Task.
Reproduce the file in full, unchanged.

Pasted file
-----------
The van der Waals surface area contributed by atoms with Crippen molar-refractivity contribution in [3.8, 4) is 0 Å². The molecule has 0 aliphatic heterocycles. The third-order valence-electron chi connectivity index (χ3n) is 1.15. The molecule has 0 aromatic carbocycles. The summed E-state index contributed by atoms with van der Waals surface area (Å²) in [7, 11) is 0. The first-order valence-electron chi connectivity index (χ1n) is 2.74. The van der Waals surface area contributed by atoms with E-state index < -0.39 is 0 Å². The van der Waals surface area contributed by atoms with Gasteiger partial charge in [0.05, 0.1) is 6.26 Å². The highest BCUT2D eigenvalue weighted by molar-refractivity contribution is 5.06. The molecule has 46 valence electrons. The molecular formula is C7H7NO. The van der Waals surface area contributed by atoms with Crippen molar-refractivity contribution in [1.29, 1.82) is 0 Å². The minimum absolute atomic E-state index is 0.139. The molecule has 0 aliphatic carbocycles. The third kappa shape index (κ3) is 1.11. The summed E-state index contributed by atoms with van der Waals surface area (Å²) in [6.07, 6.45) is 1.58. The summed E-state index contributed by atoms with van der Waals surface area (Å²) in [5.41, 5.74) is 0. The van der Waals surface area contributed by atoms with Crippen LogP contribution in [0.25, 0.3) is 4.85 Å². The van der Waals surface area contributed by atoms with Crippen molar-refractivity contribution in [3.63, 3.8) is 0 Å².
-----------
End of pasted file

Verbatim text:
The van der Waals surface area contributed by atoms with Crippen molar-refractivity contribution in [3.8, 4) is 0 Å². The molecule has 0 aliphatic heterocycles. The third-order valence-electron chi connectivity index (χ3n) is 1.15. The molecule has 0 aromatic carbocycles. The summed E-state index contributed by atoms with van der Waals surface area (Å²) in [7, 11) is 0. The first-order valence-electron chi connectivity index (χ1n) is 2.74. The van der Waals surface area contributed by atoms with E-state index < -0.39 is 0 Å². The van der Waals surface area contributed by atoms with Gasteiger partial charge in [0.05, 0.1) is 6.26 Å². The highest BCUT2D eigenvalue weighted by molar-refractivity contribution is 5.06. The molecule has 46 valence electrons. The molecular formula is C7H7NO. The van der Waals surface area contributed by atoms with Crippen molar-refractivity contribution in [1.29, 1.82) is 0 Å². The minimum absolute atomic E-state index is 0.139. The molecule has 0 aliphatic carbocycles. The third kappa shape index (κ3) is 1.11. The summed E-state index contributed by atoms with van der Waals surface area (Å²) in [6.07, 6.45) is 1.58. The summed E-state index contributed by atoms with van der Waals surface area (Å²) in [5.41, 5.74) is 0. The van der Waals surface area contributed by atoms with Crippen LogP contribution in [0.25, 0.3) is 4.85 Å². The van der Waals surface area contributed by atoms with Crippen molar-refractivity contribution in [3.63, 3.8) is 0 Å².